The heyday of Pontiac neatly coincides with the 1960-1967 period most celebrated here at Auto Universum. Their glory days began with the formation of a young new team of executives who were granted control of the division in the late fifties.
Semon “Bunkie” Knudsen was named General Manager in July of 1956 and brought John Z. DeLorean from a slowly dying Packard as his assistant, then tapped Pete Estes of Oldsmobile as his Chief Engineer.
When Knudsen and his team first took the reins, Pontiac sales were languishing in sixth place, behind Buick, Oldsmobile and even lower-priced Plymouth. Knudsen tasked his new team with energizing the brand by developing a more youthful and sporting image for the division. One of Bunkie’s first directives to department heads was to flesh out their staffs with “people who like cars.”
The first move was the introduction of the new top-line Bonneville; an expensive, lavishly equipped version of the Star Chief Convertible with a 310 hp fuel injected V8, the only non-Chevrolet to utilize GM’s Rochester fuel injection. The Bonneville was introduced in Florida with great fanfare during Daytona Speed Week in 1957. It became a full-range series for 1958, promising sport car action with town car luxury, boasting the first bucket seats available in a full-size postwar U.S. car.
Next up was the introduction of Wide-Track in 1959. Wide-Track moved each wheel outward 1-1/4” (31mm) in relation to the body, bestowing improved handling stability and a more muscular, athletic appearance.
To highlight and emphasize the new direction for Pontiac, a new stylized vertical Arrowhead logo replaced the classic Indian Head for ‘59.
Equally important was the introduction of a new entry level short-wheelbase model; the Catalina, named for an island off the coast of California. The name had previously been reserved for pillarless hardtop Pontiacs.
Santa Catalina, the island of romance, romance, romance, romance – The Four Preps, 1958
A highlight of ’59 models was the stylishly coordinated tri-tone Bonneville interiors, a feature that would become a trademark of early sixties Pontiacs. Other manufacturers offered tri-colour interiors, but no one executed them as adroitly as Pontiac at their best. Market share began steadily rising.
Coincident with the introduction of the Wide-Track ‘59s, was the decision to use illustrations of Pontiacs by the esteemed team of Art Fitzpatrick and Van Kaufman, who he hired away from Buick. For over a decade, Pontiac would be associated with their enchanting and evocative illustrations in print advertising and brochures, helping amplify and reinforce the glamorous image of sixties Pontiacs.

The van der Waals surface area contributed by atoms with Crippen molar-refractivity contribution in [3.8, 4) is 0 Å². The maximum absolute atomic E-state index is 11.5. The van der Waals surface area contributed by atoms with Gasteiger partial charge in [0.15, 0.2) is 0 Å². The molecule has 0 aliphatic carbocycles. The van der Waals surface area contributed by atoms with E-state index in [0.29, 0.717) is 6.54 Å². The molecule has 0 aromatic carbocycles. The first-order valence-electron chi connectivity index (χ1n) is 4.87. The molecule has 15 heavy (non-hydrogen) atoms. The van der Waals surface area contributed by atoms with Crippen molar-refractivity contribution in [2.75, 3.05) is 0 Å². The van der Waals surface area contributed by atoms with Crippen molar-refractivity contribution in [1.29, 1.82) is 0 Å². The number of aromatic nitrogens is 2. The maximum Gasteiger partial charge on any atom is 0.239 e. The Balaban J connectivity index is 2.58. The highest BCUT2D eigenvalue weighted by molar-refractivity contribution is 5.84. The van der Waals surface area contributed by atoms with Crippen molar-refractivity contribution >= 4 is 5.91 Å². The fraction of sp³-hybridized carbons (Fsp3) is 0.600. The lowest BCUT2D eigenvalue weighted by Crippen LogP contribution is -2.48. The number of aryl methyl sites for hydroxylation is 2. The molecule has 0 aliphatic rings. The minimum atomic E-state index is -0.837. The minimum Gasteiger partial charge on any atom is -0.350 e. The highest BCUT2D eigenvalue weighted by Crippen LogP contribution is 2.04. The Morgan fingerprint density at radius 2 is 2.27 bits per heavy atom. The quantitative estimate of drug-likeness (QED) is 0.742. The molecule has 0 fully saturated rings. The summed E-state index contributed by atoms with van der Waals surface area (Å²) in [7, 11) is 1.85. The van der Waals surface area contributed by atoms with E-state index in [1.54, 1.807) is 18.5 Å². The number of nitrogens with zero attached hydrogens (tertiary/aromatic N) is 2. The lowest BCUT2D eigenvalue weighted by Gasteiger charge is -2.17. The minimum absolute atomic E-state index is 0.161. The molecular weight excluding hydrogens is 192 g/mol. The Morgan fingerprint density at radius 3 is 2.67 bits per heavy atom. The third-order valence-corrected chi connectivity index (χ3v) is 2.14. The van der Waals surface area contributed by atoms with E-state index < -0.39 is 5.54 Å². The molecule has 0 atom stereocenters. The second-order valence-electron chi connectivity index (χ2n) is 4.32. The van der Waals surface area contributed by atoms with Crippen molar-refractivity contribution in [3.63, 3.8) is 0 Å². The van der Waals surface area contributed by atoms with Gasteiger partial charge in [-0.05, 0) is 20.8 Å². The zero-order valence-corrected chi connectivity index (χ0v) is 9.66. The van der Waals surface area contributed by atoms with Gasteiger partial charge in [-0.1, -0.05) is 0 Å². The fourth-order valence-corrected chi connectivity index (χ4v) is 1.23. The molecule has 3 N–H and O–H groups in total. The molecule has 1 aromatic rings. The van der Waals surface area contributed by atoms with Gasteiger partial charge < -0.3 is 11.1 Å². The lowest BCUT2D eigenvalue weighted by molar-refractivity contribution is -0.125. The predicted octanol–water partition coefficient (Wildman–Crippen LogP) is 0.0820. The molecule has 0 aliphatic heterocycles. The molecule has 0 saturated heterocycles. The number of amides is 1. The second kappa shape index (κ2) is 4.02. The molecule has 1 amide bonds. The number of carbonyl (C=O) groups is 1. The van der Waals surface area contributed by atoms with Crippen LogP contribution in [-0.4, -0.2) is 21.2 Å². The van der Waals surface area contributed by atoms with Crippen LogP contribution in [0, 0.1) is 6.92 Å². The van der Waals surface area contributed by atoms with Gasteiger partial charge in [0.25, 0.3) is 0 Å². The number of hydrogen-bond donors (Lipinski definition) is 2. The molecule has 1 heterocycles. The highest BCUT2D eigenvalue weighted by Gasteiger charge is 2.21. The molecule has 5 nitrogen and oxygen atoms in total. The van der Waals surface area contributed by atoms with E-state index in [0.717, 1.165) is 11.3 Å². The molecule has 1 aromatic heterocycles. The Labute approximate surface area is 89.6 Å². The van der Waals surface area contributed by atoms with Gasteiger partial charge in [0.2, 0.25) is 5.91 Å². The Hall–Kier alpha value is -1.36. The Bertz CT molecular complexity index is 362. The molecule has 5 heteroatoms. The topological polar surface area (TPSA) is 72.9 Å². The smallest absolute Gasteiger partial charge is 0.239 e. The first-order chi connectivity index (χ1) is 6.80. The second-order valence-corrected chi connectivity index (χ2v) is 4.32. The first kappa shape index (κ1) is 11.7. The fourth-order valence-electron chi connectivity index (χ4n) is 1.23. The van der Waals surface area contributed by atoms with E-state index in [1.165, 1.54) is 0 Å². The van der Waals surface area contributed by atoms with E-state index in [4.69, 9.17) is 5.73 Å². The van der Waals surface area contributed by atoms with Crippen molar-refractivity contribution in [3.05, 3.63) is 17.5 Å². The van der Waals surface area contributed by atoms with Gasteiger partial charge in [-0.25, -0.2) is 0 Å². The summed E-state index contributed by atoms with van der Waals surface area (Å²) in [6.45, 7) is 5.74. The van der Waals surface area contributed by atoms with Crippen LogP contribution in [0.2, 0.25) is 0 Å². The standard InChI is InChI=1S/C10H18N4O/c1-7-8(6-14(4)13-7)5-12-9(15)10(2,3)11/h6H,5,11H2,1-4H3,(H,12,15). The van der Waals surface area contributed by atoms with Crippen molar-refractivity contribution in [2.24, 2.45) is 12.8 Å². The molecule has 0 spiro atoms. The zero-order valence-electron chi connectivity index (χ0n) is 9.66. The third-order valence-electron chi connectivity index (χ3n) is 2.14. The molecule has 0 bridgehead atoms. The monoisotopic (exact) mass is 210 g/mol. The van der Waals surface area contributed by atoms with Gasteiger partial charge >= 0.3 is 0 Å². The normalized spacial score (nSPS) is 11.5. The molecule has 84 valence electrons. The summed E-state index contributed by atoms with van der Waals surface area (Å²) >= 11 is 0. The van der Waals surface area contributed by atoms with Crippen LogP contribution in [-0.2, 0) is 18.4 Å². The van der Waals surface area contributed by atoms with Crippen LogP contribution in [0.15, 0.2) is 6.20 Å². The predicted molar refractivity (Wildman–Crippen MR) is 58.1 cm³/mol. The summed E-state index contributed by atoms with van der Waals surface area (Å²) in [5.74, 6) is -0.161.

By the end of 1959, sales increased 76%, pulling Pontiac ahead of Buick and Oldsmobile.
For 1960 Pontiac launched a premium version of the Catalina, the Ventura. Once again, the new model was christened with a name evoking the burgeoning car, film, television and surf culture emerging on the Southern California coast.
You’d catch ’em surfin’ at Del Mar, Ventura County line – The Beach Boys, 1963
Previous cars featuring American geographical nomenclature tended to borrow the names of storied east coast locales like Biscayne, Del Ray and Newport. The cultural centre of the nation was drifting westward and Pontiac wasn’t going to be left behind.
Meanwhile, the division created an end-run around GMs 1957 corporate racing ban by establishing the in-house Super Duty Group in 1960. This department designed special competition parts for dealer or owner installation for customers engaged in stock car and drag racing. Super Duty components were sold primarily to dealers who had connections to competitive teams and drivers.
1960 also saw the introduction of an optional Borg Warner four-speed gearbox and the debut of Pontiac’s revered Eight-Lug Wheel with integrated brake drum; both features available to any customer who strolled into a Pontiac showroom.
Efforts of the Super Duty Group paid dividends quickly as Catalinas won Top Stock Eliminator at the NHRA Nationals in 1960 and the Daytona 500 in 1961.
Knudsen’s plan was working admirably. Between their stylish exterior and interior designs, the allure bestowed by Fitz and Van’s artwork, and the aura conferred by proven performance prowess, Pontiac’s sales chart began assuming a nearly relentless upward trajectory from 1960-1967.
By 1961 the SD group was offering heavy-duty 389 cubic inch block castings with four-bolt main bearing caps, forged crankshafts and pistons, free-breathing heads and specially-ground camshafts; all of which qualified as “stock” parts for competition purposes. Later in the year, 421 cubic inch blocks would be introduced. All were available over the parts counter or as dealer-installed options.
Super Duty powered Pontiacs claimed the Super Stock crown at the ’61 NHRA Nationals, the A/FX trophy in ’62 at both the ’62 Winternationals and ’62 Nationals. These victories continued to expose the new world of Pontiac performance to thousands of young drag racing fans who began seeing Pontiac as an aspirational brand. An aspiration that hey would be able to act on in a couple of years when Pontiac would introduce a lower priced intermediate-size performance car just for them.
The big news of ’62 was the debut of the Grand Prix. When GM management chose Buick over Pontiac to market the Riviera, Knudsen’s team decided they would build their own “Riviera” and actual beat Buick to market by a full model year. The new Grand Prix was a lavishly appointed slightly-lowered Catalina with standard front bucket seats and console. The exterior was cleaned up and de-chromed. Motive power was via a 303 hp Bonneville V8 with standard dual exhausts and a lowered rear axle ratio for better acceleration. The Grand Prix helped Pontiac achieve third in sales for ’62, behind only Chevrolet and Ford; a position it would hold for the rest of the decade.